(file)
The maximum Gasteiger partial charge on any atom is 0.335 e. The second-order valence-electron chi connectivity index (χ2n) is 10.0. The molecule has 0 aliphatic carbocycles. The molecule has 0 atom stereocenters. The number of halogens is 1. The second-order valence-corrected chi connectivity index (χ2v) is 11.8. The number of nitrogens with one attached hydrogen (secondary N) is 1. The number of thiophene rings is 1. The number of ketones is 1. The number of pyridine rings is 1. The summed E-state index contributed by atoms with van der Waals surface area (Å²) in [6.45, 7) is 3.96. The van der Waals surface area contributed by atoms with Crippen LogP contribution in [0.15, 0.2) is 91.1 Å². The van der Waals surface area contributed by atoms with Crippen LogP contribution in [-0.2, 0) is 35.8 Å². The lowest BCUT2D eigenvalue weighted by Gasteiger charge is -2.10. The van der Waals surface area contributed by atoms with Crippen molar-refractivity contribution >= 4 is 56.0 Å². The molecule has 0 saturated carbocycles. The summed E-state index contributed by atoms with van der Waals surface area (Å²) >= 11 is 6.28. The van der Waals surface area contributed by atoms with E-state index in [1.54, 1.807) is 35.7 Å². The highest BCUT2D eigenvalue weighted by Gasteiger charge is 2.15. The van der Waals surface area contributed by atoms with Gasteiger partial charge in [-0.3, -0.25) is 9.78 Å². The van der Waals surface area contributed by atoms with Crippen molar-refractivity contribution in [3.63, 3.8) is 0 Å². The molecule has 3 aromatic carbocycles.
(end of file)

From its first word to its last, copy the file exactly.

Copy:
The maximum Gasteiger partial charge on any atom is 0.335 e. The second-order valence-electron chi connectivity index (χ2n) is 10.0. The molecule has 0 aliphatic carbocycles. The molecule has 0 atom stereocenters. The number of halogens is 1. The second-order valence-corrected chi connectivity index (χ2v) is 11.8. The number of nitrogens with one attached hydrogen (secondary N) is 1. The number of thiophene rings is 1. The number of ketones is 1. The number of pyridine rings is 1. The summed E-state index contributed by atoms with van der Waals surface area (Å²) in [6.45, 7) is 3.96. The van der Waals surface area contributed by atoms with Crippen LogP contribution in [0.15, 0.2) is 91.1 Å². The van der Waals surface area contributed by atoms with Crippen LogP contribution in [-0.2, 0) is 35.8 Å². The lowest BCUT2D eigenvalue weighted by Gasteiger charge is -2.10. The van der Waals surface area contributed by atoms with Crippen molar-refractivity contribution >= 4 is 56.0 Å². The molecule has 0 saturated carbocycles. The summed E-state index contributed by atoms with van der Waals surface area (Å²) >= 11 is 6.28. The van der Waals surface area contributed by atoms with E-state index in [1.54, 1.807) is 35.7 Å². The highest BCUT2D eigenvalue weighted by Gasteiger charge is 2.15. The van der Waals surface area contributed by atoms with Gasteiger partial charge in [-0.3, -0.25) is 9.78 Å². The van der Waals surface area contributed by atoms with Crippen molar-refractivity contribution in [3.63, 3.8) is 0 Å². The molecule has 3 aromatic carbocycles.